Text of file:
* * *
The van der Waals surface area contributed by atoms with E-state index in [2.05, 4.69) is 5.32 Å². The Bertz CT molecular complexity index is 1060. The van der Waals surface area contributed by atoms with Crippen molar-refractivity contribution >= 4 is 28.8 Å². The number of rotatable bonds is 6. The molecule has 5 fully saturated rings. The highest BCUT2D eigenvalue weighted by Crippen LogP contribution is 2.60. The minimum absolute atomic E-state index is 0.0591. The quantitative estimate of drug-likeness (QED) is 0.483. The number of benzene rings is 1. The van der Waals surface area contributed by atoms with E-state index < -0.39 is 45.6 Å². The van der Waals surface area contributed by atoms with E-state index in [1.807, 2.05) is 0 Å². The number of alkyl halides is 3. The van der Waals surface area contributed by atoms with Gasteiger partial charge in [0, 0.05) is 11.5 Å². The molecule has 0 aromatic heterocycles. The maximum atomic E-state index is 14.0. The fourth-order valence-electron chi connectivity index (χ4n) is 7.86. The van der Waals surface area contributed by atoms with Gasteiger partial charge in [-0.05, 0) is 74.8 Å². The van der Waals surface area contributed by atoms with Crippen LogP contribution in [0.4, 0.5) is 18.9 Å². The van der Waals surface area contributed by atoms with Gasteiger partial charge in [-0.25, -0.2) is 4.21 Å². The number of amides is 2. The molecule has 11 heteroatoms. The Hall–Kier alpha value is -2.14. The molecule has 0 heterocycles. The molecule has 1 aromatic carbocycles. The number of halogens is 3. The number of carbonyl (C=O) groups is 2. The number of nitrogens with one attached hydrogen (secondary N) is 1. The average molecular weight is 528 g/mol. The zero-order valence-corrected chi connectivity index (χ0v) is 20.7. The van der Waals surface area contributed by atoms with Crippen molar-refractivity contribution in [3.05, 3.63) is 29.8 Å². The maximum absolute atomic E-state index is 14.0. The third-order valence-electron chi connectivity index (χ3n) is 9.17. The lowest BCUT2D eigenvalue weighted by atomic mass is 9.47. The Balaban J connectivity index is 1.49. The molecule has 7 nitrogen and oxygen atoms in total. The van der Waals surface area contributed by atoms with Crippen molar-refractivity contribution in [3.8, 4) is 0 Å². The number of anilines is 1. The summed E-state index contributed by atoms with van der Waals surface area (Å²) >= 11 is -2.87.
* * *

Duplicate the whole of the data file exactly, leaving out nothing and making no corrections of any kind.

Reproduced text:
The van der Waals surface area contributed by atoms with E-state index in [2.05, 4.69) is 5.32 Å². The Bertz CT molecular complexity index is 1060. The van der Waals surface area contributed by atoms with Crippen molar-refractivity contribution >= 4 is 28.8 Å². The number of rotatable bonds is 6. The molecule has 5 fully saturated rings. The highest BCUT2D eigenvalue weighted by Crippen LogP contribution is 2.60. The minimum absolute atomic E-state index is 0.0591. The quantitative estimate of drug-likeness (QED) is 0.483. The number of benzene rings is 1. The van der Waals surface area contributed by atoms with E-state index < -0.39 is 45.6 Å². The van der Waals surface area contributed by atoms with E-state index in [1.807, 2.05) is 0 Å². The number of alkyl halides is 3. The van der Waals surface area contributed by atoms with Gasteiger partial charge in [0, 0.05) is 11.5 Å². The molecule has 0 aromatic heterocycles. The maximum atomic E-state index is 14.0. The fourth-order valence-electron chi connectivity index (χ4n) is 7.86. The van der Waals surface area contributed by atoms with Gasteiger partial charge in [-0.05, 0) is 74.8 Å². The van der Waals surface area contributed by atoms with Crippen LogP contribution in [0.4, 0.5) is 18.9 Å². The van der Waals surface area contributed by atoms with Gasteiger partial charge in [-0.25, -0.2) is 4.21 Å². The number of amides is 2. The molecule has 11 heteroatoms. The Hall–Kier alpha value is -2.14. The molecule has 0 heterocycles. The molecule has 1 aromatic carbocycles. The number of halogens is 3. The number of carbonyl (C=O) groups is 2. The number of nitrogens with one attached hydrogen (secondary N) is 1. The average molecular weight is 528 g/mol. The zero-order valence-corrected chi connectivity index (χ0v) is 20.7. The van der Waals surface area contributed by atoms with Crippen molar-refractivity contribution in [3.05, 3.63) is 29.8 Å². The maximum absolute atomic E-state index is 14.0. The third-order valence-electron chi connectivity index (χ3n) is 9.17. The lowest BCUT2D eigenvalue weighted by atomic mass is 9.47. The Balaban J connectivity index is 1.49. The molecule has 7 nitrogen and oxygen atoms in total. The van der Waals surface area contributed by atoms with Crippen molar-refractivity contribution in [3.8, 4) is 0 Å². The number of anilines is 1. The summed E-state index contributed by atoms with van der Waals surface area (Å²) >= 11 is -2.87.